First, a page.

Abrasive Trees, the creative vehicle for Matthew Rochford’s solo work, gleefully experiment within the post-punk aesthetic with elements of folk and psychedelia.  Expressing an intense, hopeful inner world,  Rochford’s lyrics and music connect with themes of spirituality, the fragility of our psyche, and attempts to convey the mysterious divine. Originally from Aberdeen but of Asian/English heritage, Rochford mainly works from his home studio near Totnes in South Devon where he also runs his micro-label, SHAPTA.

Rochford, a multi-instrumentalist who plays guitar, E-bow, dulcimer, bass, and drum programmes, received creative input on this project from Jo-Beth Young (Talitha Rise/RISE), Mark Beazley (Rothko), Steven Hill (Evi Vine), Ben Roberts (Evi Vine/Prosthetic Head/Silver Moth), Jay Newton (Quiet Quiet Band), Peter Yates (Fields of The Nephilim), Ffion Atkinson (Johnny Powell & The Seasonal Beasts), Laurence Collyer (Diamond Family Archive), Jerome Hitchens (Kuki and The Bard), Nadia Abdelaziz (RISE) and Sebastian Rochford (Pulled By Magnets/Polar Bear/Patti Smith).

The result is an eerie journey to the precipice of the veil between life and death, a testament to love beyond the three dimensional world, and the murky psychic headspace of grief and resolution. Now You Are Not Here is visceral and primal, with the swarming instrumentation placing the listener into a state of lucid dream. Ashram Song beautifully melds Indian and Celtic drone traditions, creating a gorgeously intriguing hybrid of culture and sound. There is an element of 1960s psychedelia, certainly, but the mystical elements are equally as much of England’s fabled ‘pleasant pastures green.’ There is a perfect synergy at work. The album closes with Before, a transcendent experience of euphoric dissonance with a hint of bittersweet introspection.

Post-Punk.com recently conducted an interview with Matthew Rochford about the new EP.

What’s the title track of the “Now You Are Not Here” EP about, and how did you create the unusual sound of that song?

Now You Are Not Here started with a poem I wrote after my father died at the end of 2019. I guess I wanted to express that loss somehow and the song just happened. I had a riff I’d written which came out of me wanting to get my head round stoner-rock chords and ways of playing. It then developed whilst messing about at Jo-Beth Young rehearsals when I was setting up.

The overall sound was mainly about using a sitar simulator for the guitar and adding lots of reverb to the (analogue) drum machine. The bass took ages and three different bass lines before Ben (Roberts) came up with what you hear. Jo’s vocals add so much to the track and after lots of mixing and re-working it arrived at what was released. The main thing though is that it’s about loss, which is obviously painful but also something that release latent energies and become a creative force. It’s also about giving yourself permission to feel that loss fully and not be defeated by it.

Your instrumentation is beautifully unique on Ashram Song, which highlights the dulcimer, shruti box and tanpura. What drew you to this particular sound?

Thanks. I knew I wanted to use the dulcimer on this EP and had written the melody a while ago, but never recorded it. As drone instruments go, the Appalachian Mountain Dulcimer (as opposed to the Hammer Dulcimer) has a really wonderful sound. It’s also a pretty simple instrument and relatively easy to play. Being brought up in Scotland but being of part-Indian heritage I think I am possibly pre-disposed to liking drones. I feel a real joy playing the dulcimer and knew it would work with some of the bowed guitars that Jo-Beth plays, plus I also knew that Laurence’s (from Diamond Family Archive) shruti box and tanpura would add exactly the right textures I was looking for. Peter (of Fields of The Nephilim) told me it sounded like it was recorded in an Ashram during the 1960’s – hence the name. I really am happy with how it came out and the overall sound is pretty much exactly as I wanted it.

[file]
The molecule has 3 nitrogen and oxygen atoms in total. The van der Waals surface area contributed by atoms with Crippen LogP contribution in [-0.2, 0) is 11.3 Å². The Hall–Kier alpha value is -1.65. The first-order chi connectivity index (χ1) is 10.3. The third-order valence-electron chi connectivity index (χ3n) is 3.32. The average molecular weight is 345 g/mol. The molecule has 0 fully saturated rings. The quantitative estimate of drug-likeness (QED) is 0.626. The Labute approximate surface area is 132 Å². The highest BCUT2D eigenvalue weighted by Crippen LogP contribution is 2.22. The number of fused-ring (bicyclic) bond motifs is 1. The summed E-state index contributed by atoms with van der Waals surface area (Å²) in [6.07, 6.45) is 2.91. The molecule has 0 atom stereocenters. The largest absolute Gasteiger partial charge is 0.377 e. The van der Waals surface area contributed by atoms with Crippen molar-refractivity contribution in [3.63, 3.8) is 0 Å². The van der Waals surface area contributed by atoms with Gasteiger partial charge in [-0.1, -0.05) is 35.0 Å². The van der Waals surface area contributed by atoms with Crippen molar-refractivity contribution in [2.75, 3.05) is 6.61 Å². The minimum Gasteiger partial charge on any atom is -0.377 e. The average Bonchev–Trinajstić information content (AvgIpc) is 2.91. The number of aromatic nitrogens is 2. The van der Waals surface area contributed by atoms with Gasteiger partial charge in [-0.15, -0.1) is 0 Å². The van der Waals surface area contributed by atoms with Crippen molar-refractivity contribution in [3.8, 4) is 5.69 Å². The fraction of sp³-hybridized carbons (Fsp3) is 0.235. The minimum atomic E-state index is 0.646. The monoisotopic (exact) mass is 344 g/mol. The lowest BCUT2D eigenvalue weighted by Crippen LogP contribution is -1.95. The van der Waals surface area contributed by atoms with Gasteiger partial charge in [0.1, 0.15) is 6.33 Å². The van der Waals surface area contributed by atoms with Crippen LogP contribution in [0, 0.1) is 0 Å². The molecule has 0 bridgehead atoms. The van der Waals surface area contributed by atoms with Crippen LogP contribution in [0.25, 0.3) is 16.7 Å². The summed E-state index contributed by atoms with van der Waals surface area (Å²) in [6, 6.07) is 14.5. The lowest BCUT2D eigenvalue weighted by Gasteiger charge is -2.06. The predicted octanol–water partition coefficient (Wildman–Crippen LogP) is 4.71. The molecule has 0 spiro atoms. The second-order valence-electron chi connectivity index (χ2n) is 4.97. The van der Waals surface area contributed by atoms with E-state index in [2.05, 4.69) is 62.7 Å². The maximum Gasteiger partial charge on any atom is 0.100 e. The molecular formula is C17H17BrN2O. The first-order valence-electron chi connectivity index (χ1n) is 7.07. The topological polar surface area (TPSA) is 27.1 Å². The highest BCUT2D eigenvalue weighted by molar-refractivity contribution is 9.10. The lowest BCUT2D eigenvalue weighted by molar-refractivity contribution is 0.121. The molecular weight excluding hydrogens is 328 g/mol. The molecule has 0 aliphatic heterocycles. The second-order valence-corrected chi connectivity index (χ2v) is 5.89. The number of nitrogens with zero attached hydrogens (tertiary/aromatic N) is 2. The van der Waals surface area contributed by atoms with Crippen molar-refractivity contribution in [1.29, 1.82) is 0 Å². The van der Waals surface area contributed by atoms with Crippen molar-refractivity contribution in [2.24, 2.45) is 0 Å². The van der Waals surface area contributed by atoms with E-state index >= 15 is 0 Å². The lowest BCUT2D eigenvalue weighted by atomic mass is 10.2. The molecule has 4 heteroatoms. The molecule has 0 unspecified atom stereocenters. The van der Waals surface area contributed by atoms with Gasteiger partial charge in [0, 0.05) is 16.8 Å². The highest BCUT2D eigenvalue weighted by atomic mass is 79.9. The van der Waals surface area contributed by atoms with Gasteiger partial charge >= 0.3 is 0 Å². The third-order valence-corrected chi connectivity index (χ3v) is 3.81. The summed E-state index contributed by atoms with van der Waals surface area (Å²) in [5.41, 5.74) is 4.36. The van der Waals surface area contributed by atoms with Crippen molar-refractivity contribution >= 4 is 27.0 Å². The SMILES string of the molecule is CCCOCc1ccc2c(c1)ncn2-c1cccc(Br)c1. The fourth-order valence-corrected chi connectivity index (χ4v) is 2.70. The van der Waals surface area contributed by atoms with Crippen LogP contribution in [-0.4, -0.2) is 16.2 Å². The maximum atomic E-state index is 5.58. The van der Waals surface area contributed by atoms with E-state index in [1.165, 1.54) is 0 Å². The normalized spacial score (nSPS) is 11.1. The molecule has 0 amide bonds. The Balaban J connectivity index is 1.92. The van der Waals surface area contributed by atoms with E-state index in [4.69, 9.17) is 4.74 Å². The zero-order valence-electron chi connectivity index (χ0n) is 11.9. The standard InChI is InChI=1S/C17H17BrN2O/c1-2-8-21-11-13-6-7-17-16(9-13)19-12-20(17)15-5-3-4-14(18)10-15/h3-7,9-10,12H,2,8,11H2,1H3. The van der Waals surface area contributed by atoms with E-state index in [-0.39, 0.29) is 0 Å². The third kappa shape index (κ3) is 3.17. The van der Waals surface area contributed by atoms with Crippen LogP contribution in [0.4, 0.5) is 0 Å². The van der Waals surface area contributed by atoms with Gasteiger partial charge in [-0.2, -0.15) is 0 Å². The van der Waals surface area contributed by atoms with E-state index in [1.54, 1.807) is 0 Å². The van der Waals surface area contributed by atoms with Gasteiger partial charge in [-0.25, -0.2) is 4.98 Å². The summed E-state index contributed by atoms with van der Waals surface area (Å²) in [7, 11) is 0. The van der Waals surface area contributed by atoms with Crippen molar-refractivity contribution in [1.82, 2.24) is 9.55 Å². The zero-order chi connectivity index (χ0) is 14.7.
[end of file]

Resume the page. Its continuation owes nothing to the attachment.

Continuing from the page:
What sort of atmosphere are you hoping to create, or expunge, with the two instrumental soundscapes?

Before and Ashram Song are both quite different. Ashram Song is quite structured and definite in the melody, but Before is much more fluid and free. With Before I really wanted to make it as other-worldly as possible. Essentially, I wanted Before to take people on a bit of a liminal journey. It’s all about being in-between worlds.

These songs are extremely cinematic in nature. What images pop in your imagination as you’re immersing yourself in the sound?

I think that’s a question for other people to answer as I haven’t really listened to them in that way – nor that often since recording them. For me it was more about the intent behind the music and offering that to the listener. I’m always curious as to where my music takes people and what they can relate to within it though.

Where would you like to take your experiments next?

We have some live shows, including one with no-rock pioneers Rothko soon. After that we’re heading into the studio to record another EP – this time with the live band, rather than with lots of collaborators. I think the next steps are about forging ourselves as a more ‘classic’ band line-up, albeit with some less commonly seen instruments.

Are there other unusual instruments you’d like to explore?

I’d like to get a tanpura, but we’ll see. I totally fell in love with that instrument after my brother gave me a copy of Alice Coltrane’s Journey in Satchidananda about 20 years ago. Apart from that I’m about to get stuck into using a 12-string electric with a sitar simulator.

Now You Are Not Here is out now.

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